Guide to USB Type-C: Different Types, Speeds, and Uses

USB Type-C (USB-C) has become more and more prevalent today. With the maintained success of the Universal Serial Bus (USB) interface, there exists a need to adapt USB technology to serve newer computing platforms and devices. Hence, USB-C is identified as a slim and sleek connector tailored to fit mobile device product designs, yet robust enough for laptops and tablets— now being a standard. Meanwhile, although USB-C ports and cables look the same, not all offer the same capabilities. That’s why we’ll be talking about the different types of USB-C, as well as their speeds and uses.

USB-C and its uses

The USB-C is a 24-pin USB connector system with a symmetrical connector. It has more pins than the previous USB shapes, so it can charge devices and transfer data quickly. In addition, one of its best features is that the plug is reversible, so you won’t have to worry about plugging it in upside down.

The USB-C connector was developed by the USB Implementers Forum (USB-IF), the group of companies that developed and certified the USB standard over the years. The chief purpose of USB-C is to make a universal solution for both charging and data transfer. It was also designed to function as the one connector for almost anything, including data, power/charging, video, and audio. Besides, it has variations in speed, power, and protocol capabilities.

The USB-C 24-pin cable can relay video, power (up to 100 watts), and data (as quickly as 10 Gbps). This means it can be used not only to connect monitors but also to charge high-powered devices and transfer data from one device to another, like from a phone to a computer or one phone to another.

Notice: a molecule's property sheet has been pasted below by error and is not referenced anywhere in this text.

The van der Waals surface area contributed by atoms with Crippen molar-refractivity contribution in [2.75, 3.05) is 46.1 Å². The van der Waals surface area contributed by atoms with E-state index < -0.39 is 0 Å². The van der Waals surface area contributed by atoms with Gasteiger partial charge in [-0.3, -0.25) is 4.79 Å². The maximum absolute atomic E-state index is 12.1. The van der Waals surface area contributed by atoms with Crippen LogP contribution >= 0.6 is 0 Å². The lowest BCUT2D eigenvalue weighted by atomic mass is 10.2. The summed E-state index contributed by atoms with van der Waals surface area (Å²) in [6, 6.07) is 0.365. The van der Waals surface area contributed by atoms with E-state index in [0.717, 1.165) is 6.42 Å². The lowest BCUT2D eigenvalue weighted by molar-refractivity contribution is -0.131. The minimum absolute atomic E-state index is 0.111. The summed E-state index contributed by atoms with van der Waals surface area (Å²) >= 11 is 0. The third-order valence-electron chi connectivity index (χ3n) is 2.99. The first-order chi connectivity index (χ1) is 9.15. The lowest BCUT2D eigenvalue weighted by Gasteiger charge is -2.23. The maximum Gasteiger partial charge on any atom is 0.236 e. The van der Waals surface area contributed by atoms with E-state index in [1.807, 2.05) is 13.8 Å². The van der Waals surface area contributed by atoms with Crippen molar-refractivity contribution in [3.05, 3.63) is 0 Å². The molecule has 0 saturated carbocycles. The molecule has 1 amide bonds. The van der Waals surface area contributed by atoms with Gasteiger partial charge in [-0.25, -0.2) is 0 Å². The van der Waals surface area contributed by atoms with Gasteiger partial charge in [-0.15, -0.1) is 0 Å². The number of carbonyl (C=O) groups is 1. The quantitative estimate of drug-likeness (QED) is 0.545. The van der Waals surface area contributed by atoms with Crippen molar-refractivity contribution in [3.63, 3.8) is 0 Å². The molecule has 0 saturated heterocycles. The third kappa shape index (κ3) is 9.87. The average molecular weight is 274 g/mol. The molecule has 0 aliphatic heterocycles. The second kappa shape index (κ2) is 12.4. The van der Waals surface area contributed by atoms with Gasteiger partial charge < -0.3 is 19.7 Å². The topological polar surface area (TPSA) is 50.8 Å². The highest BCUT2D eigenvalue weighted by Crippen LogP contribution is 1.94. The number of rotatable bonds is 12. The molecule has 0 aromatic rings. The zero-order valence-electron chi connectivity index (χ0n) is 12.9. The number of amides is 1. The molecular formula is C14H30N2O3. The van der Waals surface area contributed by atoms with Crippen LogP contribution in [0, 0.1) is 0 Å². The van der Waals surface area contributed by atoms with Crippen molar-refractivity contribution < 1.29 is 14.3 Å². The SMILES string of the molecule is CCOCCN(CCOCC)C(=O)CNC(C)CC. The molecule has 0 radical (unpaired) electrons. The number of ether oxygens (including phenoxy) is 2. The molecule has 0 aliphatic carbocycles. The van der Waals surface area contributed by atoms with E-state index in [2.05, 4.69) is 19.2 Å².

A USB-C cable is capable of holding some or more of these features:

• Device charging
• Power for monitor and laptop
• Fast data transfer – up to 40 Gbps (Thunderbolt 3)
• Audio support
• DisplayPort
• MHL (Mobile High-Definition)
• Thunderbolt 3

The standard USB-C cable has a USB-C connector on both ends. However, for devices that require USB-C cables, there are USB-C to USB-A converters that can be used to charge USB-C devices or transfer data from them to a computer over the standard USB-A port. USB-C supports USB 3.2 and 3.1 but is also backward compatible with both USB 3.0 and USB 2.0. Currently, most USB-C devices and cables support at least USB 3.2 Gen 2.

Different Types

Different USB-C cables may support different protocols or ways of transferring data, such as MHL, HDMI, Thunderbolt 3, and DisplayPort.

USB 2.o

USB 2.0 has been around since 2000. Although not the most common, it is still present in some USB-C cables or adapters, typically the USB-A to USB-C class. This supports data transfer speeds, maxing out at 480 Mbps. Additionally, charging speeds will be slower, with 5 volts at 0.5 amps for a maximum output of 2.5 watts.

USB 3.0

USB 3.0 is identified as the third major version of the USB standard for interfacing computers and electronic devices. It adds the new transfer rate called SuperSpeed USB that can transfer data at up to 5 Gbps, which is about ten times faster than the Hi-Speed (maximum for USB 2.0 standard).

USB 3.1 (also referred to as USB 3.1 Gen 1 & USB 3.1 Gen 2)

The USB 3.1 is the successor to USB 3.0. It usually comes with a bright turquoise port. The USB 3.1 Gen 1 also supports up to 5 Gbps, while the USB 3.1 Gen 2 doubles the transfer speed of 3.0 to 10 Gbps. In addition, the USB Power Delivery 2.0 makes a big step forward as well with up to 100W of power.